Yes, a woman can win
Yes, a woman can be elected president of the United States.
It’s time to put that non-issue behind us.
One nearly was, and it wasn’t her gender that dealt her a loss.
(…) It used to be said that a Roman Catholic couldn’t be elected president. Then John F. Kennedy was.
Divorce was assumed to be a disqualification. Ronald Reagan disproved that.
Race was the next frontier. Then Barack Obama was elected.
(…) One reason is that it took time to break the glass ceilings in Congress, state capitals and the vice presidency, which are the traditional proving grounds for presidential prospects.
Since women were enfranchised 101 years ago, only five Democratic women and two Republicans have attained enough political exposure and stature to be taken seriously as candidates in the two major parties. Margaret Chase Smith of Maine was the first, opposing Barry Goldwater for the 1964 GOP nomination. Clinton gave Obama strong competition in 2008 before winning the nomination eight years later.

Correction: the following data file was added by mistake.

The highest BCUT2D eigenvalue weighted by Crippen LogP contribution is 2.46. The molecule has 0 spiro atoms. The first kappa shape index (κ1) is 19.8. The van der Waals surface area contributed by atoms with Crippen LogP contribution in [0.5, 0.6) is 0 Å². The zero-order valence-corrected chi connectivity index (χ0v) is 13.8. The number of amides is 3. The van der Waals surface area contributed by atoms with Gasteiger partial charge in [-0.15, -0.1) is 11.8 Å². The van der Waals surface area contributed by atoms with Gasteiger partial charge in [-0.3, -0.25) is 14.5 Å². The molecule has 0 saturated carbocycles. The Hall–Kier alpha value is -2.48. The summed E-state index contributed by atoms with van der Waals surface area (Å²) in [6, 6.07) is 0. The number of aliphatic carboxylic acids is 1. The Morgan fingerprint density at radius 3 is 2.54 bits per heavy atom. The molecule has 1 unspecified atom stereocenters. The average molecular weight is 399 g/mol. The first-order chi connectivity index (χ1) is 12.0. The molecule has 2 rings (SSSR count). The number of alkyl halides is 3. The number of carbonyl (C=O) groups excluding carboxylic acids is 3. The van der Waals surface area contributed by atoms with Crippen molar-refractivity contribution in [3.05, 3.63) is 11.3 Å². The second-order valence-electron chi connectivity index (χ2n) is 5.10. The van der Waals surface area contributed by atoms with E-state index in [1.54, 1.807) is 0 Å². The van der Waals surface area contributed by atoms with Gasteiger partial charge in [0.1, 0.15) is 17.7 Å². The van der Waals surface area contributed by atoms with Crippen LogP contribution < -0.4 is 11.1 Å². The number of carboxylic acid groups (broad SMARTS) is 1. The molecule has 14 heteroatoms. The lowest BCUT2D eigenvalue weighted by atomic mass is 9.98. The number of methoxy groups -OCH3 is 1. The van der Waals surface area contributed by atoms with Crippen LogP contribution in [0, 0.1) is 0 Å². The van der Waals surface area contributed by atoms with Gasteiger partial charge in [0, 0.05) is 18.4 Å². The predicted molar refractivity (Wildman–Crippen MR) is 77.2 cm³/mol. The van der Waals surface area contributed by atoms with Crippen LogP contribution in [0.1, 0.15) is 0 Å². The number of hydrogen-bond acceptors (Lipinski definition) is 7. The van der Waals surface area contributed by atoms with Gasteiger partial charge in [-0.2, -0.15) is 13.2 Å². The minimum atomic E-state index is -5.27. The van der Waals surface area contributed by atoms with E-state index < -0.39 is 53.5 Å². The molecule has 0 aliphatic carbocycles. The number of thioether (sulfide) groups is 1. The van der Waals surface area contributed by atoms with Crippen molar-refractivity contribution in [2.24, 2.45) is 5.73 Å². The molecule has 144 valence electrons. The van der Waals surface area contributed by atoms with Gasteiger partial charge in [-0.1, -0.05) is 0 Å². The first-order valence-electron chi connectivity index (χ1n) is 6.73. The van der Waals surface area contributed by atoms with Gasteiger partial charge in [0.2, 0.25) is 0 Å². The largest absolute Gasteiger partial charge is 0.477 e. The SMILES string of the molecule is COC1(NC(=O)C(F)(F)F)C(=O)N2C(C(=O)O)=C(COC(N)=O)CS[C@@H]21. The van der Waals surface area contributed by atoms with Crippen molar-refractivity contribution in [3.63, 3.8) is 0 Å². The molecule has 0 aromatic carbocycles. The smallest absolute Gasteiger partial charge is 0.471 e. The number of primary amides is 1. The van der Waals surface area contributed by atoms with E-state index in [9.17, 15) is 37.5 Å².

But only two women have been chosen as running mates, and both tickets lost — Walter Mondale and Geraldine Ferraro in 1984 and John McCain and Sarah Palin in 2008.
Another reason is that many of those other nations, notably Great Britain and Israel, are parliamentary democracies that do not directly elect their heads of government. Their prime ministers have generally come up through party ranks, showcasing their talents. In our nation’s infancy, it was the party caucuses in Congress that nominated presidential candidates.
(…)So, can a woman be elected president?
So can a man.
There is no material difference.
What really matters is who are qualified, competent and trustworthy.
— The (Florida) Sun Sentinel